Sunday, 2 August 2015

Trashed by Derf Backderf Review


This book is (all about) garbage - and it’s great! 

Following up his excellent memoir, My Friend Dahmer (a book about actually going to school with cannibal serial killer Jeffrey Dahmer), John “Derf” Backderf takes a look at the American trash industry in Trashed. Part fiction, part memoir (Backderf was briefly a garbageman in 1980) and part non-fiction (the facts presented in this book are meticulously researched), Trashed follows 21 year old JB through the four seasons, learning the trade of trash collecting. 

It’s a juggling act between styles that Backderf manages really well. A book that would just list facts about garbage would be too dry and one just about his experiences as a garbageman, or the misadventures of the fictional JB, would be a bit insubstantial. But merged together, Trashed is a very strong comic. 

Through JB, we see the horrors of being a garbageman: maggots in bins, bin soup, dead cats, headless deer, diaper bombs (when compacted, you get flying shit!), yellow torpedoes (plastic bottles of pee tossed out of car windows), and the worst of the worst, cheap bin bags that break leaving the garbageman to scoop up the trash with his arms. 

Trashed is very informative and the reader will get a brief history of garbage through the ages, how recycling works, the biodegrading of various materials, how trash trucks are designed, how landfills operate, and the landfills’ legacy on the ecological landscape. These facts are seamlessly woven into JB’s story as he encounters them, eg. when he’s picking up dirty diapers, there are facts on how many diapers Americans go through and how long they’ll take to break down. 

It IS a bit depressing in just how much garbage there is and how our culture has become more enamoured with throwing stuff out over the last few decades. In fact, Western economies seem built around the short lifespan of products with everyday devices intended to only last a few years before needing to be replaced. But as gloomy as it may be, it’s still a fascinating read.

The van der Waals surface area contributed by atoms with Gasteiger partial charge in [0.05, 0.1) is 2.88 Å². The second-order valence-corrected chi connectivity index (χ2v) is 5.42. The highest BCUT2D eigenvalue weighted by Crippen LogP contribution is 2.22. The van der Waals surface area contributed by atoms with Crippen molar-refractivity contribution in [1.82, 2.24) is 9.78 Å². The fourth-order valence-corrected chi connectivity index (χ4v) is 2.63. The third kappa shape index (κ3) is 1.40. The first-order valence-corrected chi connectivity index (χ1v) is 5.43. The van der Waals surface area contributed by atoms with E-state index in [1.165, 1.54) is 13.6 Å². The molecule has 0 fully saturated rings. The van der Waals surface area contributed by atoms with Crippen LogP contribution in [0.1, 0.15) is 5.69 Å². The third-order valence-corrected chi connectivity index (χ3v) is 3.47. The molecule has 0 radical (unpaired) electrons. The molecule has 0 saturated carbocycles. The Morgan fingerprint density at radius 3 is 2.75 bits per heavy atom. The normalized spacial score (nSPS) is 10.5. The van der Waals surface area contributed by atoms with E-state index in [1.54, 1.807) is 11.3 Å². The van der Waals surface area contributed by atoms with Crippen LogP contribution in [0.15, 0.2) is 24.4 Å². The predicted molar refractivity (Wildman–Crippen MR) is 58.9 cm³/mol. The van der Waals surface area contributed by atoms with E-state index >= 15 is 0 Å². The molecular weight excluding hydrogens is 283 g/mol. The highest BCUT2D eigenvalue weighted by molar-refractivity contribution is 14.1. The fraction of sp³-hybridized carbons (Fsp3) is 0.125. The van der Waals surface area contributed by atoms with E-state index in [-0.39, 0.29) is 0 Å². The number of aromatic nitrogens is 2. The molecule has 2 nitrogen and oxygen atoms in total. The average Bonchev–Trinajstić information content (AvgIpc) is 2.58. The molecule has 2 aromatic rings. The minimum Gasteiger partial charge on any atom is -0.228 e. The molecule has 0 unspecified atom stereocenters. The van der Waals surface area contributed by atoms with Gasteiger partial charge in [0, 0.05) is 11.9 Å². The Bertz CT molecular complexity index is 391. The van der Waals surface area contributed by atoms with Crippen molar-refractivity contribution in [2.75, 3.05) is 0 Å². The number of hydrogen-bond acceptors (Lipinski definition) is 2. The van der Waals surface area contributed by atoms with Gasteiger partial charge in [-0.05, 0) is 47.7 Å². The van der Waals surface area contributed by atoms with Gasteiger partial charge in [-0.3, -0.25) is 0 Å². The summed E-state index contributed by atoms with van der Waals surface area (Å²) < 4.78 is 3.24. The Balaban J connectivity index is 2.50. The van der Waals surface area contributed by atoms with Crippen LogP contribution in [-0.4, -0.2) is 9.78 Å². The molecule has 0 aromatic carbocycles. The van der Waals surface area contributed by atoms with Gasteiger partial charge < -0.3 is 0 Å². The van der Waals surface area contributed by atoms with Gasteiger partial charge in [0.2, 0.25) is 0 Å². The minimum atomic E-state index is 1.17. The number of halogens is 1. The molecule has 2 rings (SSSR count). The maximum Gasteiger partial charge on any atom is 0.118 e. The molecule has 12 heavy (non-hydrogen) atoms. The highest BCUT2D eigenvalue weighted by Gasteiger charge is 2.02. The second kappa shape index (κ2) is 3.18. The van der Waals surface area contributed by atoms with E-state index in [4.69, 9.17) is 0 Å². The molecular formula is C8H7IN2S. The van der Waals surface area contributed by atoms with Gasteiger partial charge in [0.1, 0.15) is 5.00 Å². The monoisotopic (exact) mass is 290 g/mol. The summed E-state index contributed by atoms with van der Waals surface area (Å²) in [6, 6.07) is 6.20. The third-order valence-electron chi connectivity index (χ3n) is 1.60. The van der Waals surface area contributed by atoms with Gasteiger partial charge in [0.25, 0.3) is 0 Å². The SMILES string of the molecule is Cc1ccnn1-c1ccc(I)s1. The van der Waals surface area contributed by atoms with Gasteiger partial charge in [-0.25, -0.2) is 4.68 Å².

Backderf makes the book palatable through our likeable everyman protagonist JB, a young man disgusted with our society’s garbage culture but who approaches it from a practical and light perspective. Joining him are a colourful cast of characters like his perpetually pissed-off manager, Wile E, his flatmate, the hipster Magee, his colleagues Mike and Bone, and Marv the (far too old) Village Dog Catcher. 

There isn’t too much of a plot as it’s mostly on-the-job anecdotes though these are plenty as these episodes are interesting and bring home the variety of crap we throw out. The fiction ties it all together even if it isn’t a terribly gripping read. 

Trashed is a very American-centric book and, while Backderf briefly mentions the various alternative methods of trash disposal used by Europeans who don’t have the luxury of endless space like America, I would’ve liked to have seen a wider look at the issue. Backderf’s conclusion at the end seems to be bigger landfills in remoter places like Alaska which seems a bit pointless when there are better methods out there than simply burying the problem. Then again, there’s real money behind landfills so I guess Americans are stuck with the crap solution for now. 

A book about garbage doesn’t seem the likeliest choice for a good read but Derf Backderf pulls it off in Trashed! It’s entertaining and a little sad, but very revealing, it’s one of the most memorable comics I’ve read all year. Definitely worth checking out!

Trashed

1 comment:

  1. I've always wanted to read that Dahmer book, and this one looks very interesting.

    By the way, I just read your post about Sandman Overture and it was great. You seem to be a bit of an expert in Neil Gaiman. Anyway, I also wrote about Sandman Overture in my blog (wich I encourage you to visit):

    www.artbyarion.blogspot.com

    I hope you enjoy my review, and please feel free to leave me a comment over there or add yourself as a follower (or both), and I promise I'll reciprocate.

    Cheers,

    Arion.

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